The statistics for 2015 craft sales have been released and there are really no surprises. Volume for the craft segment is now at 12% of the US market, a 13% increase over 2014, which translated to 24.5 million bbls and $22.3 billion. A nice increase over 2014 numbers which were 19% of the total dollars in beer compared to 21% in 2015, or just over one fifth of all beer sales.
The number of operating breweries jumped again, up 15% to 4,269 breweries. The total breaks down as follows: 2,397 microbreweries, 1,650 brewpubs and 178 regional craft breweries, an increase of 620 new breweries, with only 68 breweries closing. Virginia, Florida, North Carolina, and Texas led the growth with each state opening more than 20 breweries each.
The Brewers Association predicts more growth for crafts in the coming years. All of us in the industry agree, we just do not know how big that growth will be.
The craft segment has been around for a longtime, as have the imports. Growth for crafts accelerated once InBev bought AB. Both ABI and MC have lost millions in barrels since then, but trends could soon be changing once again.
In recent years, two trends in crafts have jumped to the forefront. One, the long tail of crafts have been the players who have produced the most growth; and two, the major crafts have sold either all, or a large part of their companies. A third trend is now emerging.
BrewDog, the UK based, highly successful craft which is building a major production facility in Columbus, has just filed with the SEC. Their intent is to offer over one million shares to the public. If fully subscribed, BrewDog will raise over 50 million dollars, most of which will be invested in brewpubs, marketing and expansion. BrewDog’s target is to sell over 85,000 bbls.in 20 states the first year! They are building a brewery with a capacity of over 100,000 bbls. The plan is to be at 1.5 million bbls!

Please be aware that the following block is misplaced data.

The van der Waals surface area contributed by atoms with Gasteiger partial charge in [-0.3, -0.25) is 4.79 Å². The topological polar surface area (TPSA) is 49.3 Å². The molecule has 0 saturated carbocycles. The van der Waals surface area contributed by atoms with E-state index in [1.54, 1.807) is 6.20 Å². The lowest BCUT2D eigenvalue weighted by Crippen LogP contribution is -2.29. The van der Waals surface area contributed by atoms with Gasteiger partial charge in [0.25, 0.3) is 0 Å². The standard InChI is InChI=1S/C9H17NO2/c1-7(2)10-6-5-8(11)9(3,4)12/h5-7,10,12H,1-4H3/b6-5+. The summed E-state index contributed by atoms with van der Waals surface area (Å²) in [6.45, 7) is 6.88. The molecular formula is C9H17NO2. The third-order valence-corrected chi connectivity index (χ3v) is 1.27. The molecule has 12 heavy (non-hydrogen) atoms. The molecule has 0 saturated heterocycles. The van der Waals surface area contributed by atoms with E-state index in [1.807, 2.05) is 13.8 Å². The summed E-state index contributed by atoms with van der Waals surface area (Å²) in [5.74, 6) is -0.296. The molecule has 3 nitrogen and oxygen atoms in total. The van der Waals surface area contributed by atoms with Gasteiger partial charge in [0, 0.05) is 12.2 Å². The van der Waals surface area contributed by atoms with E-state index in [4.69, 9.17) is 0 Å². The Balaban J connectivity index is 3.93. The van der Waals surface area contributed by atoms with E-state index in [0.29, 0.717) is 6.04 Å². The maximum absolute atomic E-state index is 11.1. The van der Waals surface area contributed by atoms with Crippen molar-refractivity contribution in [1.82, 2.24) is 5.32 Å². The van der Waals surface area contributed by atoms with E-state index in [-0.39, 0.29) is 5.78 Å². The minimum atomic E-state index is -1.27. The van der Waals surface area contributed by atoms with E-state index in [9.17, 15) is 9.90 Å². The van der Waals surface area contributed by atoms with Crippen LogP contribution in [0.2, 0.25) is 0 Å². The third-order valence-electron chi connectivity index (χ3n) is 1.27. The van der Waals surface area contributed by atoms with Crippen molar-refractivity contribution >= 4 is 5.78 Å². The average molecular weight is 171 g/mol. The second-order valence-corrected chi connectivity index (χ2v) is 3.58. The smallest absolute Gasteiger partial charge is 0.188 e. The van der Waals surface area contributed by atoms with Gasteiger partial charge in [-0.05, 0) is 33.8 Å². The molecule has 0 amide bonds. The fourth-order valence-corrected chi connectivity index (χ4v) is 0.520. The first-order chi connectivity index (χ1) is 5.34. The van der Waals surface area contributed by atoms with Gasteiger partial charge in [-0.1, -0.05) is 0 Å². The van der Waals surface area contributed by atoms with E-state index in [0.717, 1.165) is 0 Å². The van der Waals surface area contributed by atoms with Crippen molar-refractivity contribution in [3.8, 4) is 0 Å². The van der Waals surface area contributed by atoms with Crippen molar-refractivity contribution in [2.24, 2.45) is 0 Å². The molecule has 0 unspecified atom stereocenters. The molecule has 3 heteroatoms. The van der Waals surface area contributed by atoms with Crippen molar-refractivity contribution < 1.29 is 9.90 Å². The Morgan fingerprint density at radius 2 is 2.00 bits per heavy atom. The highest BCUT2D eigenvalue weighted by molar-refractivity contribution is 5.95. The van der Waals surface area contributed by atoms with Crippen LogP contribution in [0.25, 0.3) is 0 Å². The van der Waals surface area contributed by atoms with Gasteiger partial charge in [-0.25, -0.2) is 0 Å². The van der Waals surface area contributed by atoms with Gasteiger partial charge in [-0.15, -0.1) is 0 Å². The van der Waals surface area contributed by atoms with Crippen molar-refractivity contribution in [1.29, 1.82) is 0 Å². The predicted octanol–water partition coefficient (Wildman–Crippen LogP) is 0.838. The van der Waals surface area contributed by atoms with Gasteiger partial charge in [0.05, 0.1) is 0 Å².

BrewDog is the most ambitious, however, there are others with similar goals. Another new announcement, more along the line of a JV model, is the building of a brewery with Atwater and Flemish Fox, led by Christina Celis in Austin. The project capacity for this project will be near 60,000 bbls. with a 27,000 sq. ft. brewery, and anticipated to open next year.
In the Texas Hill Country, another brewery is currently close to being completed. Altstadt Brewing Co. in Fredericksburg will brew German beers under the direction of Peter Boettcher, a master brewer from Germany, previously of MillerCoors. Altstadt Brewing will also be a destination brewery with a capacity over 20,000 bbls, a restaurant, beer garden and meeting halls. The beer will be brewed under the Reinheitsgebot law using only the best ingredients. Altstadt is considering a German Kolsch, Lager and others including Alts and Radlers.
Rest assured, more of this business model will be coming in the near future. What beer is really seeing is not just the growth of craft, but the growth of beer, period. Heineken and Constellation, along with AB, MC and other new breweries see one thing: Growth in beer. The money is coming in because the opportunity is there.
If it looks like beer, smells like beer and tastes like beer, it is probably a beer!